As the Northern Tablelands and Shoalhaven burned in the spring and December of 2019, Judy Moore repeatedly left her Eurobodalla Road home to help.
She left it once more on December 30, knowing she might never again see it.
A day earlier, in the Moruya Fire Control incident room, the RFS deputy captain and radio operator was preparing for the Section 44 emergency which had just been declared.
The hungry Badja Fire was burning west of the home she shared with husband Michael, who was recovering from radiotherapy for a neck tumour.
She checked the fire map and thought, "Oooh, that looks bad".
It looked even worse on her shift the following day and she told colleagues: "I think I have to leave."
She rang to warn Michael and returned home to pack: "We took a suitcase and our dog."
By 6am the next morning, New Year's Eve, their home west of Waincourt was no more.
It was Michael's birthday. By 8am on January 1, Deputy Captain Moore was back in the operations room.
A volunteer for 32 years, she knew supporting firefighters was vital.
She and colleagues such as Captain Danielle Brice, her dear friend, had to know where each truck was and what it needed.
"Our job is hear what is required and try our best to get it," she said.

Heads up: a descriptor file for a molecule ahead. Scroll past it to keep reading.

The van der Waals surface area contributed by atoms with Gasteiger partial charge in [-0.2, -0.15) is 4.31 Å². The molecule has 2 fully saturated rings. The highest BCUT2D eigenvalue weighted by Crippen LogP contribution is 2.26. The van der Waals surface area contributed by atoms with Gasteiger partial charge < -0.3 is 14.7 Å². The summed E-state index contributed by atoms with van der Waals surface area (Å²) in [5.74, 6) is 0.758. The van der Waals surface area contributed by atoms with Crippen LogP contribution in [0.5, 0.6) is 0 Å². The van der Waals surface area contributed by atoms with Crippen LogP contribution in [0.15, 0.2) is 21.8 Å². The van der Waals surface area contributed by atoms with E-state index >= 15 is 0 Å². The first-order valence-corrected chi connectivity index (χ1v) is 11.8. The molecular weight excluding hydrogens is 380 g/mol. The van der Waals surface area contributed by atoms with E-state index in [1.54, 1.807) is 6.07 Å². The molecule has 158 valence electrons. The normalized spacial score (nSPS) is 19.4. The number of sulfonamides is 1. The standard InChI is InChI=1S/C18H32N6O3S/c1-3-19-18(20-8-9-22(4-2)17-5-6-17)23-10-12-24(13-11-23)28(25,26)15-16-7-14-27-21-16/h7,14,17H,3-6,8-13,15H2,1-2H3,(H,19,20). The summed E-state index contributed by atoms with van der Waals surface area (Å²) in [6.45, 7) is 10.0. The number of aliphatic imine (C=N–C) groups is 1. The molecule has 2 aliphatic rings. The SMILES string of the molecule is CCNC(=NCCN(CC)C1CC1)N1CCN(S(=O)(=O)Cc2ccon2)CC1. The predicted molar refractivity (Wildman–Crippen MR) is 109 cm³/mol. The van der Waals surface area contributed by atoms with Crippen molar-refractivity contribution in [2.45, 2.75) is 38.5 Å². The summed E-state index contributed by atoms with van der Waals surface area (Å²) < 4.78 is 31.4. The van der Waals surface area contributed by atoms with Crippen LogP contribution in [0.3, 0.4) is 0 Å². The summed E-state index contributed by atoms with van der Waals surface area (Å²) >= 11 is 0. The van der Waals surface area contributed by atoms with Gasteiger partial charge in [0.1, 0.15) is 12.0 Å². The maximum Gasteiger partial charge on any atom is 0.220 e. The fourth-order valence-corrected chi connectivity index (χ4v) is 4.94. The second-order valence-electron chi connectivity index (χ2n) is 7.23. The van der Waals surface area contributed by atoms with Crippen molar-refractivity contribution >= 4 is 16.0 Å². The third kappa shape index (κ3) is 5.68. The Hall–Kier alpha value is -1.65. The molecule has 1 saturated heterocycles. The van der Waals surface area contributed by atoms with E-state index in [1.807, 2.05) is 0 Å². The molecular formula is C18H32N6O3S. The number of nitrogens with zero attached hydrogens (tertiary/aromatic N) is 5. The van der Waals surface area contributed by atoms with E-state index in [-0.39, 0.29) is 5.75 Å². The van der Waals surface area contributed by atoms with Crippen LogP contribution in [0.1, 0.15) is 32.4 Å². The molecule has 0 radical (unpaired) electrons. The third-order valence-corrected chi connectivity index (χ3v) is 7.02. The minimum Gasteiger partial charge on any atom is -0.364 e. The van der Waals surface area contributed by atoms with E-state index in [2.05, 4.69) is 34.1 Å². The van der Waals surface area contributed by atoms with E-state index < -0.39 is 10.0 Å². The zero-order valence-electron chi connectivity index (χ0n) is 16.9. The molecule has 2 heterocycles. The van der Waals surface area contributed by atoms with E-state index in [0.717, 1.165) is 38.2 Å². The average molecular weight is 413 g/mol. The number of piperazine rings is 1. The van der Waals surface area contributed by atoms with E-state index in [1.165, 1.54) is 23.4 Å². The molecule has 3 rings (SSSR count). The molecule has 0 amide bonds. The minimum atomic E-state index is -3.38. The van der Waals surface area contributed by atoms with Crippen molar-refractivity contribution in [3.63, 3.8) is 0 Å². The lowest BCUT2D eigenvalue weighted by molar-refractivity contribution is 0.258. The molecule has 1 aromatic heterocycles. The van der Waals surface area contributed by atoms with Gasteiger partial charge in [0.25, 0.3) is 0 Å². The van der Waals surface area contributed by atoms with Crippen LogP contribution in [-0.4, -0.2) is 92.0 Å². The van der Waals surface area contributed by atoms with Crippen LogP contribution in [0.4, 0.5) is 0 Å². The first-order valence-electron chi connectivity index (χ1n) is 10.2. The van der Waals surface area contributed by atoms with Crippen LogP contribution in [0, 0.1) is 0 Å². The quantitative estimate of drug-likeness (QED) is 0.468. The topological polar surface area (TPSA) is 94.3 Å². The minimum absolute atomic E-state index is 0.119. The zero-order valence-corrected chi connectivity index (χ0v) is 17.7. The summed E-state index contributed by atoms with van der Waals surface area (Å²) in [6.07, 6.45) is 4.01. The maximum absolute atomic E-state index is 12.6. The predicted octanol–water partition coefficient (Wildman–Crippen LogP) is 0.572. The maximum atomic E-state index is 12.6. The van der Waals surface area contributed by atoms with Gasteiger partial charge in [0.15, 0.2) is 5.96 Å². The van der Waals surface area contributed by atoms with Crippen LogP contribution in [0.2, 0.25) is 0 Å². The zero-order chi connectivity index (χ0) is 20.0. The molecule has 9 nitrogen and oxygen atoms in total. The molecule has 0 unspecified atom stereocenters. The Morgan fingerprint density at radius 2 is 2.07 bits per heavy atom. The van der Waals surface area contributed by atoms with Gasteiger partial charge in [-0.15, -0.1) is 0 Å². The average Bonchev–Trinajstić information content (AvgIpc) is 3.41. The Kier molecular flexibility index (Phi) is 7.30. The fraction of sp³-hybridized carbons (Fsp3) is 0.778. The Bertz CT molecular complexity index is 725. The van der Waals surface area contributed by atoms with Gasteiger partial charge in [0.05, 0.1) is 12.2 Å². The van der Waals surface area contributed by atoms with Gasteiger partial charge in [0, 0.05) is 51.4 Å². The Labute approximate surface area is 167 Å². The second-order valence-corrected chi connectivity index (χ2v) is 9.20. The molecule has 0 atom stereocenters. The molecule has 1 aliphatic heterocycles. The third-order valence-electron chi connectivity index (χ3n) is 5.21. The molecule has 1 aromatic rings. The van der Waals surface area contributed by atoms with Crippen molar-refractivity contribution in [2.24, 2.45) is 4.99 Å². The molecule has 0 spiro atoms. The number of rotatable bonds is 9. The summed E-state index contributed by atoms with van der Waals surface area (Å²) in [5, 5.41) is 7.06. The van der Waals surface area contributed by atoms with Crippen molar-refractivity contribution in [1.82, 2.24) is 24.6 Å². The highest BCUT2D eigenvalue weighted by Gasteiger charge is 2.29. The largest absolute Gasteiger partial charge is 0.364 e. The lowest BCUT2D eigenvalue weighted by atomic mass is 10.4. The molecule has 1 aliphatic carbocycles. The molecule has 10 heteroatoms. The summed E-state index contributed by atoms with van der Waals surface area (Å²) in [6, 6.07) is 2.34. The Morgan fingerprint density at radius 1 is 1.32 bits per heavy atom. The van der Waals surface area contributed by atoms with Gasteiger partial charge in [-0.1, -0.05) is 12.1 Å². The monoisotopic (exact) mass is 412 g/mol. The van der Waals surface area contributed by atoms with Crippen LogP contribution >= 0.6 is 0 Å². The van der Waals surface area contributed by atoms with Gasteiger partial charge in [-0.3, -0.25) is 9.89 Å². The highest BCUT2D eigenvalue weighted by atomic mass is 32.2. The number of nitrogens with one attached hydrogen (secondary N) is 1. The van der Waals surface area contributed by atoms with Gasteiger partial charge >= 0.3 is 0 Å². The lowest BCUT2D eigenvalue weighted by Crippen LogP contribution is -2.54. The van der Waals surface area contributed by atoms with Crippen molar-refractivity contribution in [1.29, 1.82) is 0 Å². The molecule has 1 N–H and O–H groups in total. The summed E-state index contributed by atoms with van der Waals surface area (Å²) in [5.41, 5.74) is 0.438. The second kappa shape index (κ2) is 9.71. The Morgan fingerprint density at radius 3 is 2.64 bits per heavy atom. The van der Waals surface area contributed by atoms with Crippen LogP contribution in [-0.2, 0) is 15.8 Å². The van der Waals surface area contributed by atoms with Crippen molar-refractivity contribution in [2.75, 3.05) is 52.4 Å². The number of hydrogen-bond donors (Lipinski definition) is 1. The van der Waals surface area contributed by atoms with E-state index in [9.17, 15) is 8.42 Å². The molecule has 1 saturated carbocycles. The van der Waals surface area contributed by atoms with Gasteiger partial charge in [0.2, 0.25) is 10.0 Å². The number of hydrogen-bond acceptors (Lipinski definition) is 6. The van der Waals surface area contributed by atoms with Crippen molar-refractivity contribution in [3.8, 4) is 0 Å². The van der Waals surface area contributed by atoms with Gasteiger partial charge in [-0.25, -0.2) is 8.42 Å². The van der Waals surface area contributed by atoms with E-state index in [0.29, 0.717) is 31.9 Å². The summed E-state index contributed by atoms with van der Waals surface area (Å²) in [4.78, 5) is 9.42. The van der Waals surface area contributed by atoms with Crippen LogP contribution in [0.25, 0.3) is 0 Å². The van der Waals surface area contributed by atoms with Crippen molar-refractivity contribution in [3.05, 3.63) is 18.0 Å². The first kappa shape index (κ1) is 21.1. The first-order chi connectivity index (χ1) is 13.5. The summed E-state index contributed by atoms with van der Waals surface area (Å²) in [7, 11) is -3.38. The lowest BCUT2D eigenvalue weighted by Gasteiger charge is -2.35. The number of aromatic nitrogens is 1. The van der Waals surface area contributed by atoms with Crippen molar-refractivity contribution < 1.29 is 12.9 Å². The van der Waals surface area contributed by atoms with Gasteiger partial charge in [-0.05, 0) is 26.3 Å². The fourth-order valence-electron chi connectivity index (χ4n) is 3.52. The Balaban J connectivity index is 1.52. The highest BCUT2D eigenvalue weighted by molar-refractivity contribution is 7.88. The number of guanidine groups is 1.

"The worse the situation gets, I have the ability to be a bit calmer. It is an interesting job and very fulfilling."
Captain Brice described her friend as: "Cool, calm and collected; she knows her job; understands what is going on in the field and can preempt what they need."
Captain Brice said this skill also came to the fore when Deputy Captain Moore managed resources after a double highway fatality near Bodalla later in January.
"She teaches and mentors all our members," Captain Brice said. "I learn from Judy all the time."
READ MORE: Who kept Radio Bushfire on the air?
Deputy Captain Moore said it was important to switch off: "You do 12-hour shifts. If it gets a bit tense, you say, 'go on, go for a walk'. That is enough and you come back."
Apart from a few days off to regroup and to take Michael to a medical appointment in Canberra, Deputy Captain Moore continued the campaign.
"A house can be replaced," she said. "There are stupid little things you miss. Me being left-handed, I realise 'oh, no, I have to buy that again'. I was just pleased that we could get out.
"Our plan was to leave early and you must stick to your plan." Recovery has come on two levels: "We went to the doctors and everything is good, and we just got our DA passed."
The couple is rebuilding.